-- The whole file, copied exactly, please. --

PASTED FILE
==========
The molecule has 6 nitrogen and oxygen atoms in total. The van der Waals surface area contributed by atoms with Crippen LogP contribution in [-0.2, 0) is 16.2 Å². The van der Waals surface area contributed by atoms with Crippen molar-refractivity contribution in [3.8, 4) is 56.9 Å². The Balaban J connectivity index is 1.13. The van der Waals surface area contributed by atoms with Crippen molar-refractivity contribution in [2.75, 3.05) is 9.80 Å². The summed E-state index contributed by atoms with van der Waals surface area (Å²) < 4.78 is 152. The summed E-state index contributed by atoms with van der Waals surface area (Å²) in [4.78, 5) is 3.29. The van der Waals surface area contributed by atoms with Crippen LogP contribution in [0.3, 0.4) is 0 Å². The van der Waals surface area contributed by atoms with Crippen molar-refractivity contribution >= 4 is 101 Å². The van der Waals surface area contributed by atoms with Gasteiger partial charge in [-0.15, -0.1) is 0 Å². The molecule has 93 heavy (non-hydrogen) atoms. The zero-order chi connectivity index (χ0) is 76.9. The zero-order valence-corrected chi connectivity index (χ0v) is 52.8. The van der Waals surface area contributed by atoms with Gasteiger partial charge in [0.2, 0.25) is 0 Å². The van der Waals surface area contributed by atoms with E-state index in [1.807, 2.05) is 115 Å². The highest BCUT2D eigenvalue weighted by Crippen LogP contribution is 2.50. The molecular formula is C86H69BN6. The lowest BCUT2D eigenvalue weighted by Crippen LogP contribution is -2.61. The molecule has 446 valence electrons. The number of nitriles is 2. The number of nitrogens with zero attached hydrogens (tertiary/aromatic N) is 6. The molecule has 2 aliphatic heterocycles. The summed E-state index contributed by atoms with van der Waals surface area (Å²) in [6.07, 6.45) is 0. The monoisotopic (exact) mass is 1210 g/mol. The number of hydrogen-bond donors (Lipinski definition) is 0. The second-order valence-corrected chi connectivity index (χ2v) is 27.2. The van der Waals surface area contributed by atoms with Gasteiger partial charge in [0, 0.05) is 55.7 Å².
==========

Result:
The molecule has 6 nitrogen and oxygen atoms in total. The van der Waals surface area contributed by atoms with Crippen LogP contribution in [-0.2, 0) is 16.2 Å². The van der Waals surface area contributed by atoms with Crippen molar-refractivity contribution in [3.8, 4) is 56.9 Å². The Balaban J connectivity index is 1.13. The van der Waals surface area contributed by atoms with Crippen molar-refractivity contribution in [2.75, 3.05) is 9.80 Å². The summed E-state index contributed by atoms with van der Waals surface area (Å²) < 4.78 is 152. The summed E-state index contributed by atoms with van der Waals surface area (Å²) in [4.78, 5) is 3.29. The van der Waals surface area contributed by atoms with Crippen LogP contribution in [0.3, 0.4) is 0 Å². The van der Waals surface area contributed by atoms with Crippen molar-refractivity contribution >= 4 is 101 Å². The van der Waals surface area contributed by atoms with Gasteiger partial charge in [-0.15, -0.1) is 0 Å². The molecule has 93 heavy (non-hydrogen) atoms. The zero-order chi connectivity index (χ0) is 76.9. The zero-order valence-corrected chi connectivity index (χ0v) is 52.8. The van der Waals surface area contributed by atoms with Gasteiger partial charge in [0.2, 0.25) is 0 Å². The van der Waals surface area contributed by atoms with E-state index in [1.807, 2.05) is 115 Å². The highest BCUT2D eigenvalue weighted by Crippen LogP contribution is 2.50. The molecular formula is C86H69BN6. The lowest BCUT2D eigenvalue weighted by Crippen LogP contribution is -2.61. The molecule has 446 valence electrons. The number of nitriles is 2. The number of nitrogens with zero attached hydrogens (tertiary/aromatic N) is 6. The molecule has 2 aliphatic heterocycles. The summed E-state index contributed by atoms with van der Waals surface area (Å²) in [6.07, 6.45) is 0. The monoisotopic (exact) mass is 1210 g/mol. The number of hydrogen-bond donors (Lipinski definition) is 0. The second-order valence-corrected chi connectivity index (χ2v) is 27.2. The van der Waals surface area contributed by atoms with Gasteiger partial charge in [0, 0.05) is 55.7 Å².